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Senate Fails to Advance Measure to Restrict Expansion of Short-Term Health Plans

Washington, D.C. Update
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On October 10, 2018, Senate Democrats pushed for a largely symbolic vote to overrule the Trump Administration's expansion of short-term health plans that failed to advance in the Senate on a 50-50 tie vote. Led by Senator Tammy Baldwin (D-WI), Democrats filed a discharge petition in the Senate to force a vote to overturn the Administration's final rule that allows the sale of short-term plans that may last up to three years and that are not required to meet the Affordable Care Act's (ACA) coverage requirements. Senator Susan Collins (R-ME) joined all 49 Democrats in voting in favor of the measure. However, Senator Lisa Murkowski (R-AK), who considered the other potential swing vote, ultimately voted in opposition along with all other Republicans. Although the resolution failed, Senate Democrats intend to tie the vote on short-term plans to broader warnings about protections for pre-existing conditions in advance of the midterm elections.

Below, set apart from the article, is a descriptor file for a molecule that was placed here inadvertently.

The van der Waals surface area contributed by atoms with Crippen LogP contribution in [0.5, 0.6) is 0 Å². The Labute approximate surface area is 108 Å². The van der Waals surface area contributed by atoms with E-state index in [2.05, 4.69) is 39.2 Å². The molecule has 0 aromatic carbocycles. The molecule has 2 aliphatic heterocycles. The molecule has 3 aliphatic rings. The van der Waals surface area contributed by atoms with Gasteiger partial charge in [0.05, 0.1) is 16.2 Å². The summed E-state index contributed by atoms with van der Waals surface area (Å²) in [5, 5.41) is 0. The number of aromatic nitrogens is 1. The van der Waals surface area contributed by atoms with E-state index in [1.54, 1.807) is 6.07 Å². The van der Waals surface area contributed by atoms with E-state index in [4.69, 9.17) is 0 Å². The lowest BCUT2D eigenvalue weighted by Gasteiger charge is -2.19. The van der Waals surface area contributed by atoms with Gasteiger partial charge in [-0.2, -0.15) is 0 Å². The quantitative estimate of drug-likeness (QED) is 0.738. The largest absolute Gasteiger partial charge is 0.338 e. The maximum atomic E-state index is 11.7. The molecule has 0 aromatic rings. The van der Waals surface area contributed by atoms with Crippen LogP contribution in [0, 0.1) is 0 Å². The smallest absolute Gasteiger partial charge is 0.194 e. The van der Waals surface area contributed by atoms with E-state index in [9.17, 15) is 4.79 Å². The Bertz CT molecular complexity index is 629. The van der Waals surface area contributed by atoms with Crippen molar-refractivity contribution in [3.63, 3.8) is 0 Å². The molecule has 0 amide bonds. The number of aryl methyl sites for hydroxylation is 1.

The Trump Administration's final rule to expand the availability of short-term, limited duration insurance (STLDI or short-term plans) went into effect on October 2, 2018. The final rule allows individuals to enroll in short-term plans for an initial period of less than 12 months, compared to less than three months previously, and renew those plans for a maximum duration of 36 months in total. Short-term plans are not required to meet the ACA's comprehensive coverage standards, including providing coverage for individuals with pre-existing conditions. The Trump Administration and some Republican lawmakers argue that expanding short-term plans will provide more affordable coverage options, create greater flexibility for individuals transitioning between coverage options, and promote more market competition. In contrast, Democrats and some health insurers assert that the new regulation will likely increase premiums and destabilize the individual market further by siphoning off younger and healthier consumers.

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